Anyone who drives a diesel vehicle knows pump prices are currently at or near record highs, averaging around $2.30 per litre across the eastern seaboard.

    Queensland’s RACQ motoring club today offered some bad news – namely, expect prices to climb before they fall.

    The club said international factors and spiking demand, rather than rampant gouging from service stations and other suppliers, were to blame, but added that tight retail margins would likely lead to further hikes.

    “There’s a misconception that fuel companies are overcharging motorists on diesel, but in fact retail margins are reasonably low,” RACQ spokesperson Lauren Cooney claimed.

    “For example, the current average retail margin on diesel sold in Brisbane is 9.5 cents per litre, usually this sits at around 12 cents per litre.”

    Ms Cooney added that exceptionally high diesel prices are being experienced across the world.

    “Russia is a major manufacturer and distributor of diesel, especially to the European market. With the ongoing war in Ukraine and sanctions against Russian exports, the global supply of diesel has fallen significantly, causing wholesale prices to rise and remain incredibly high,” she added.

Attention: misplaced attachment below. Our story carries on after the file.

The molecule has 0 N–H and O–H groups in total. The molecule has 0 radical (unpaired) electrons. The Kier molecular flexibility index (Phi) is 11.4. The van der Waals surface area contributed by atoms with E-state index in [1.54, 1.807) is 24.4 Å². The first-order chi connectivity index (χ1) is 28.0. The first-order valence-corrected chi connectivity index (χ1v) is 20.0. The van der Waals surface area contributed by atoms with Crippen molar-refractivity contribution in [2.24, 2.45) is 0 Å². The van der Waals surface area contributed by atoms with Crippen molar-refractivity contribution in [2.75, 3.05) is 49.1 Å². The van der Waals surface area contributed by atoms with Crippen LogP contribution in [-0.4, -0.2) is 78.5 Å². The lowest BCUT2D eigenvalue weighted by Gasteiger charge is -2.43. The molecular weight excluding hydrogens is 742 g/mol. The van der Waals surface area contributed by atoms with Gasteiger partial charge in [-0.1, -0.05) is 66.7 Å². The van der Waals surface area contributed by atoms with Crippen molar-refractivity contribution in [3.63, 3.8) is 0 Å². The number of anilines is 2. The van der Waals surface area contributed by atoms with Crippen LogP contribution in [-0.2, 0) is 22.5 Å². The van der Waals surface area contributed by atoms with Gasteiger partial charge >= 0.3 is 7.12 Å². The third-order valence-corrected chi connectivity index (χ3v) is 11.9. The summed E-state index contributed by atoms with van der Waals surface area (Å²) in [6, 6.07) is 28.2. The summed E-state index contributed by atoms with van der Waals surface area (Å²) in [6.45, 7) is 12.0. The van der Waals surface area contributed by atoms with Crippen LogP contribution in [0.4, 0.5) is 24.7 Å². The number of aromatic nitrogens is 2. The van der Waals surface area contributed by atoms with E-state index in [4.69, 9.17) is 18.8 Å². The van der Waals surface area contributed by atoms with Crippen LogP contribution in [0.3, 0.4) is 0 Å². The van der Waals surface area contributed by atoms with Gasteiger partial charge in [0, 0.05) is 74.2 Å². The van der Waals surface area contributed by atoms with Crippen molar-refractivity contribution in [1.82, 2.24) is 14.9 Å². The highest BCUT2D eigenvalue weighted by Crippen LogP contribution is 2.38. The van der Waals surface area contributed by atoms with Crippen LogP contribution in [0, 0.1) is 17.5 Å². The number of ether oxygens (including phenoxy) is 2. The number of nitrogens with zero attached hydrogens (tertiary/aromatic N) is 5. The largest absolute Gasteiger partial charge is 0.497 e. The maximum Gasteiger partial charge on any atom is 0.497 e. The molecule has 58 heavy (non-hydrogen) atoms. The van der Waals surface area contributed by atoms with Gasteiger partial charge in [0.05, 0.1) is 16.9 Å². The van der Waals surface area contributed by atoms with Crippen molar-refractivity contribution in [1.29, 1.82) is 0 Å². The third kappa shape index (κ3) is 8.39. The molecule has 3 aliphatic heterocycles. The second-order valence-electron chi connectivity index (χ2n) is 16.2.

When you think beyond private transport, demand for diesel is much higher than the demand for unleaded. That said, Australia’s two top-selling vehicles are the diesel-fuelled Toyota HiLux and Ford Ranger.

    “Diesel is an industry fuel and is used far more than unleaded, for example in Queensland we consume more than twice as much diesel as we do petrol,” Ms Cooney said.

    “The production cost of diesel is similar to unleaded and both products are processed similarly. It’s supply and demand factors that are pushing up prices, rather than the production costs.

    “The current average wholesale price of diesel in Brisbane is 226cpl which is about 50 cents higher than the unleaded wholesale price of 175cpl. In normal times the local wholesale prices and international benchmark prices for unleaded and diesel would be very similar, usually no more than a few cents difference.

    “With retail margins currently low for diesel, the bad news is prices are likely to continue to creep a little higher.”

    Mike Costello
    Mike Costello is a Senior Contributor at CarExpert.
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